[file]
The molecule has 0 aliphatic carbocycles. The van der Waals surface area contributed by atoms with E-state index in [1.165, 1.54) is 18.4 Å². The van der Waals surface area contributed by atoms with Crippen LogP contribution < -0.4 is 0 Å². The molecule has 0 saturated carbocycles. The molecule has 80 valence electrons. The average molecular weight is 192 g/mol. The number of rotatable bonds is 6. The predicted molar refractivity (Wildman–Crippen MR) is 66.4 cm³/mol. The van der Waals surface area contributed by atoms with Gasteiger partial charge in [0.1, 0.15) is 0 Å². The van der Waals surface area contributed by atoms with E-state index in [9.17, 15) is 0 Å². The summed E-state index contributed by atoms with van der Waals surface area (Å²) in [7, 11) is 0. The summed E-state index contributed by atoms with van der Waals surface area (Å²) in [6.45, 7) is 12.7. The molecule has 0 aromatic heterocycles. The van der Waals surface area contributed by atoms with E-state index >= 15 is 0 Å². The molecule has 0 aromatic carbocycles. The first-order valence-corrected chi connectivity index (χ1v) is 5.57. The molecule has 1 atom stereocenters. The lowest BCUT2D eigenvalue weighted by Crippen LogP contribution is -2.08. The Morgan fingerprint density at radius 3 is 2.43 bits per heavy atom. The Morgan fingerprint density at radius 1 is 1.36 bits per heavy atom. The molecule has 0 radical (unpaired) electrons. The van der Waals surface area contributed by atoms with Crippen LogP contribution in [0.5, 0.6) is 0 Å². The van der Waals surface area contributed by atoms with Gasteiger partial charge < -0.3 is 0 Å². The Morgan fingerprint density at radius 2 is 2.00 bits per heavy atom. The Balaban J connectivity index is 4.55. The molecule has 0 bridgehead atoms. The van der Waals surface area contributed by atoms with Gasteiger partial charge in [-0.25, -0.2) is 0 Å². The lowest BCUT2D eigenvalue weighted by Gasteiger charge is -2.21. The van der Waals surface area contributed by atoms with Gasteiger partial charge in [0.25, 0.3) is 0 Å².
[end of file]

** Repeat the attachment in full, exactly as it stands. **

The molecule has 0 aliphatic carbocycles. The van der Waals surface area contributed by atoms with E-state index in [1.165, 1.54) is 18.4 Å². The van der Waals surface area contributed by atoms with Crippen LogP contribution < -0.4 is 0 Å². The molecule has 0 saturated carbocycles. The molecule has 80 valence electrons. The average molecular weight is 192 g/mol. The number of rotatable bonds is 6. The predicted molar refractivity (Wildman–Crippen MR) is 66.4 cm³/mol. The van der Waals surface area contributed by atoms with Gasteiger partial charge in [0.1, 0.15) is 0 Å². The van der Waals surface area contributed by atoms with E-state index in [9.17, 15) is 0 Å². The summed E-state index contributed by atoms with van der Waals surface area (Å²) in [7, 11) is 0. The summed E-state index contributed by atoms with van der Waals surface area (Å²) in [6.45, 7) is 12.7. The molecule has 0 aromatic heterocycles. The van der Waals surface area contributed by atoms with E-state index >= 15 is 0 Å². The molecule has 0 aromatic carbocycles. The first-order valence-corrected chi connectivity index (χ1v) is 5.57. The molecule has 1 atom stereocenters. The lowest BCUT2D eigenvalue weighted by Crippen LogP contribution is -2.08. The Morgan fingerprint density at radius 3 is 2.43 bits per heavy atom. The Morgan fingerprint density at radius 1 is 1.36 bits per heavy atom. The molecule has 0 radical (unpaired) electrons. The van der Waals surface area contributed by atoms with Crippen LogP contribution in [0.5, 0.6) is 0 Å². The van der Waals surface area contributed by atoms with Gasteiger partial charge < -0.3 is 0 Å². The Morgan fingerprint density at radius 2 is 2.00 bits per heavy atom. The Balaban J connectivity index is 4.55. The molecule has 0 bridgehead atoms. The van der Waals surface area contributed by atoms with Gasteiger partial charge in [-0.25, -0.2) is 0 Å². The lowest BCUT2D eigenvalue weighted by Gasteiger charge is -2.21. The van der Waals surface area contributed by atoms with Gasteiger partial charge in [0.25, 0.3) is 0 Å².